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DATETIME  June 2011

DATETIME June 2011

Subject:

Re: Interval - compiance with 8601

From:

"Edward C. Zimmermann" <[log in to unmask]>

Reply-To:

Discussion of the Developing Date/Time Standards <[log in to unmask]>

Date:

Mon, 13 Jun 2011 23:39:40 +0200

Content-Type:

text/plain

Parts/Attachments:

Parts/Attachments

text/plain (151 lines)

Ray,
You are right... but (having not bothered with the examples) their example
is more than [log in to unmask] This not only violates their standard as expressed or as
I've interpreted it.. its also not, in my mind, very consistent. Does
  nn-mm mean month nn and day mm
  nnnn-mm mean year nnnn and month mm
but does
  mm mean month mm or day mm or century?

In 4.1.2.3 we have YY for "century" where "19" is given as an example.

Why should we assume, as they have here, that the year implied is the year
of the start of the interval?

If "1985-04-12/06-25" means 12 April 1985 to 25 June 1985 what does
"1985-04-12/02-25" mean? 12 April 1985 to 25 Feb 1986?
And "1985-04-26/25"? 26 April 1985 to 25 May 1985?
 
If I say to someone that the event will take place on "12 Oct" its, I think,
normally assumed that its 12 Oct as spoken, viz. 12 Oct 2011.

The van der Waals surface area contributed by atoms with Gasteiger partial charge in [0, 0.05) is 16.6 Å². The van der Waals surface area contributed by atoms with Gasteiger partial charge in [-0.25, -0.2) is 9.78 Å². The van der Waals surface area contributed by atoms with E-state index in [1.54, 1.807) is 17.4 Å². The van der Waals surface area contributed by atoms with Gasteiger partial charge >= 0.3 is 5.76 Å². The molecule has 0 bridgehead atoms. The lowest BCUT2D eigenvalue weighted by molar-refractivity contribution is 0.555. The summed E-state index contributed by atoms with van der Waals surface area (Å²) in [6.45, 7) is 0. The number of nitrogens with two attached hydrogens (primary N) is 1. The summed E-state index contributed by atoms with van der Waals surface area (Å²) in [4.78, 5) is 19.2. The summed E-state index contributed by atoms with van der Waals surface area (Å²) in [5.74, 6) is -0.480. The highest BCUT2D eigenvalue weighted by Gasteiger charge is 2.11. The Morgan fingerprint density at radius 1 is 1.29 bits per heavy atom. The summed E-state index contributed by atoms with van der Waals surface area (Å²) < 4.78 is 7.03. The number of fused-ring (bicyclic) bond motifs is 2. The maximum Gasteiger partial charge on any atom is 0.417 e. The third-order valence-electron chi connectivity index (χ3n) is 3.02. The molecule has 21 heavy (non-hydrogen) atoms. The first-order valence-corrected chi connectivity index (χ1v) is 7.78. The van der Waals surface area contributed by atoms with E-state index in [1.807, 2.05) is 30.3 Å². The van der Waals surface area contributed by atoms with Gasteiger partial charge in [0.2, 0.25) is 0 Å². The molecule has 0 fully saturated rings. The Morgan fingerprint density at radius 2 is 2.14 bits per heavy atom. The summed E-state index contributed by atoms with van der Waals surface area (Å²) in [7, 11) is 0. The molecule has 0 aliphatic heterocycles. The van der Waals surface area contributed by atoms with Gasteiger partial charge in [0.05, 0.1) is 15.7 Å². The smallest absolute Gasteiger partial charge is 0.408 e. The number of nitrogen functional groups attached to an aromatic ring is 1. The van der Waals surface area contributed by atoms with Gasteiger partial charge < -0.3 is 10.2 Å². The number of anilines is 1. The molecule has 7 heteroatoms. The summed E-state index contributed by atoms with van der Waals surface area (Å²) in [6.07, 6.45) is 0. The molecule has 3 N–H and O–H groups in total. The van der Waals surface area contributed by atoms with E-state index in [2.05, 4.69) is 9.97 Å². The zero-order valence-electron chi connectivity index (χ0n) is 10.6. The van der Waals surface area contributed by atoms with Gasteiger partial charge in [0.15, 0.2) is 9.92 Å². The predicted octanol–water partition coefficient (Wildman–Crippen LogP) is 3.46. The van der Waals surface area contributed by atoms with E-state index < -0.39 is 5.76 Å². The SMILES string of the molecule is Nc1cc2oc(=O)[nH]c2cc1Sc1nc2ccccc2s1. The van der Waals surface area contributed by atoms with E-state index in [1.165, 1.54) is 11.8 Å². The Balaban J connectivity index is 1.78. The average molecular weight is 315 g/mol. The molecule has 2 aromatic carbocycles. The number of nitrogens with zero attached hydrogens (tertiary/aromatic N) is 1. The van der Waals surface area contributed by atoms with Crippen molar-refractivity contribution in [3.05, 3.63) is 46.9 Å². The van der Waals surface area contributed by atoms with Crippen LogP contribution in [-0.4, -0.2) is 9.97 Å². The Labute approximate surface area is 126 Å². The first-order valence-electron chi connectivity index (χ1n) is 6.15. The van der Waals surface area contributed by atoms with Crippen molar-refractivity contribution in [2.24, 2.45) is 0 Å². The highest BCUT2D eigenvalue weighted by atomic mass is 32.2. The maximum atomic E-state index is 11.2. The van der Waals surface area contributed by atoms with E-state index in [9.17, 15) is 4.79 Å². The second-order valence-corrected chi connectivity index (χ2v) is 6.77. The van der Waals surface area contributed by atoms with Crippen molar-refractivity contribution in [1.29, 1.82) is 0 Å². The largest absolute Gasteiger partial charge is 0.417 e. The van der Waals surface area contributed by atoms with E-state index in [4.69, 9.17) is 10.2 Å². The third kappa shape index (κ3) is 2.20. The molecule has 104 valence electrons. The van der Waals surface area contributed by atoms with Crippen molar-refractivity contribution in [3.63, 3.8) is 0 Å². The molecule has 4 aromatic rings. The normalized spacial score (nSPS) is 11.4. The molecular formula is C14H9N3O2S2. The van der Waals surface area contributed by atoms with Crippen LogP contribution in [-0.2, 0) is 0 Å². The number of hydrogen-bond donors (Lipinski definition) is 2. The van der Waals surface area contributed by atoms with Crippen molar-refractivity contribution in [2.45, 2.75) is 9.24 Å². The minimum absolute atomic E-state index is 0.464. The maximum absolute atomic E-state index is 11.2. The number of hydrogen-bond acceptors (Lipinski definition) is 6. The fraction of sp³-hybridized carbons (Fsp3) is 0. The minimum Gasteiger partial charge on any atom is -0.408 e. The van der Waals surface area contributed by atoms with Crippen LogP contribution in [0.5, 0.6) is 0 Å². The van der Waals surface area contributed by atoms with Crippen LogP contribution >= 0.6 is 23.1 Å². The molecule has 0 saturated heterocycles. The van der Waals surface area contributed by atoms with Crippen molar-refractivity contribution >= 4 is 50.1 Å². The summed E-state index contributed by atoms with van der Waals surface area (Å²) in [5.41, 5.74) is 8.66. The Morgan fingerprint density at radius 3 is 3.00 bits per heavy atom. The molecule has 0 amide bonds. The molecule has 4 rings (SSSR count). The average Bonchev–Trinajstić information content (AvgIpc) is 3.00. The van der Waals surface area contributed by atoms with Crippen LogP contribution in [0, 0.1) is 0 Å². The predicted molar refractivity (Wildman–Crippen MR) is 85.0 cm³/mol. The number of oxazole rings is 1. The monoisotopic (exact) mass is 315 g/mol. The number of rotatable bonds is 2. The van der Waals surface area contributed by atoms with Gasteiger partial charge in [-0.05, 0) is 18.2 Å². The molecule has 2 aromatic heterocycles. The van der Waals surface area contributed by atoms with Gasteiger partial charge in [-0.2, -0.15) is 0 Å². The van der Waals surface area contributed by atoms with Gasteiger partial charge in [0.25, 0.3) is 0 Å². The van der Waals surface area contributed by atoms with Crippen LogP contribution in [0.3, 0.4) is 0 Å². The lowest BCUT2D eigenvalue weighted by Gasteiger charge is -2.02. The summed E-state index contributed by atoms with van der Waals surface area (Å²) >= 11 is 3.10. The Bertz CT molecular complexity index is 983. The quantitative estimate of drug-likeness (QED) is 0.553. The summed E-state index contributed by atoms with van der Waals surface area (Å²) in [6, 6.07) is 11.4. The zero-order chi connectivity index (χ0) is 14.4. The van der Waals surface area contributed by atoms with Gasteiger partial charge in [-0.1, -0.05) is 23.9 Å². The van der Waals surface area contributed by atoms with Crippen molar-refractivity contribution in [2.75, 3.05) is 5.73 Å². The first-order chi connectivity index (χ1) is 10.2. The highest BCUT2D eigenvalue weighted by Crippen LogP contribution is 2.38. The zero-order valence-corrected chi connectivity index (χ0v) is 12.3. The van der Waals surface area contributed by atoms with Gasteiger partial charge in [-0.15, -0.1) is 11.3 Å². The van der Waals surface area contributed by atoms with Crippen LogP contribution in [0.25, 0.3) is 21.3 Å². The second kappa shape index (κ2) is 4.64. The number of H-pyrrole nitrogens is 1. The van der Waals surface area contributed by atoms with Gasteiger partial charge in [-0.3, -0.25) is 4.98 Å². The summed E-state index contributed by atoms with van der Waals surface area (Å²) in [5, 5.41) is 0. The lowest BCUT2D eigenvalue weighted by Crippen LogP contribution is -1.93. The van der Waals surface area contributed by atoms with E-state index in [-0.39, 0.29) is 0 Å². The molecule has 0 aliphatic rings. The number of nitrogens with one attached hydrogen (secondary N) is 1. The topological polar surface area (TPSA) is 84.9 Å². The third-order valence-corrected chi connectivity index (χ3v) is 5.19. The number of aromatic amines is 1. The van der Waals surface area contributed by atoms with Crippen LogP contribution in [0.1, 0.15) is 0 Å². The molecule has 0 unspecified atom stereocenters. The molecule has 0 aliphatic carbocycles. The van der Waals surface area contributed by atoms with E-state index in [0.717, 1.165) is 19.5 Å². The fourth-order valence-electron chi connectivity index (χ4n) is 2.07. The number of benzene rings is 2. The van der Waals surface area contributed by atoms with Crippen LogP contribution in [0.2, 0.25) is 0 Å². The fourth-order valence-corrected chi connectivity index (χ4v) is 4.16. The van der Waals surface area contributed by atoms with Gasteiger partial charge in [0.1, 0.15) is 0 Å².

That is how my parser currently behaves. An interval specified as from
12 Oct 1985 to Jan is interpreted as 12 Oct 1986 - Jan 2011. I read each
point, start and end, as dates and don't assume the end or start depends
upon the information content of the other...

18850203/20 I would read as 3 Feb 1885 through the "century" defined by 20
rather than, as in the example, the 20th of Feb 1885.

We, of course, also have end>=start.. but its less than satisfying to guess
the intent... If that is what 8601 wants.. I'd say we toss it out.. and
adopt the--- and least what I have considered--- consistent
  start/end
where start and end are read as 8601 dates (resp. our extended forms) and
consider intervals where end>start as.. bad intervals...

On Mon, 13 Jun 2011 16:03:36 -0400, Ray Denenberg, Library of Congress wrote
> Well I just noticed in B.1.4 of 8601 (the "examples" section) the example:
>
> "a time interval starting at 12 April 1985 and ending on June 25, 1985:
> 1985-04-12/06-25"
>
> It seems only reasonable to infer from the inclusion of this example that
it
> is intended to be allowed. Even though the examples are non-normative, I'm
> tired of playing interpretation with 8601 and I take the position that
given
> such a glaring ambiguity we can intepret it as we please. So I am now
> inclined to agree with Ed's interpretation, and to cast this as a level 0
> feature.
>
> And, it is interesting to note that the year is omitted on the end
> component of the interval, implying that it is the same as the start year.
> I would deduce from this that
>
> 1985-04-12/25
>
> is legal, and means the same as
>
> 1985-04-12/1985-04-25
>
> --Ray
>
> > -----Original Message-----
> > From: Discussion of the Developing Date/Time Standards
> > [mailto:[log in to unmask]] On Behalf Of Ray Denenberg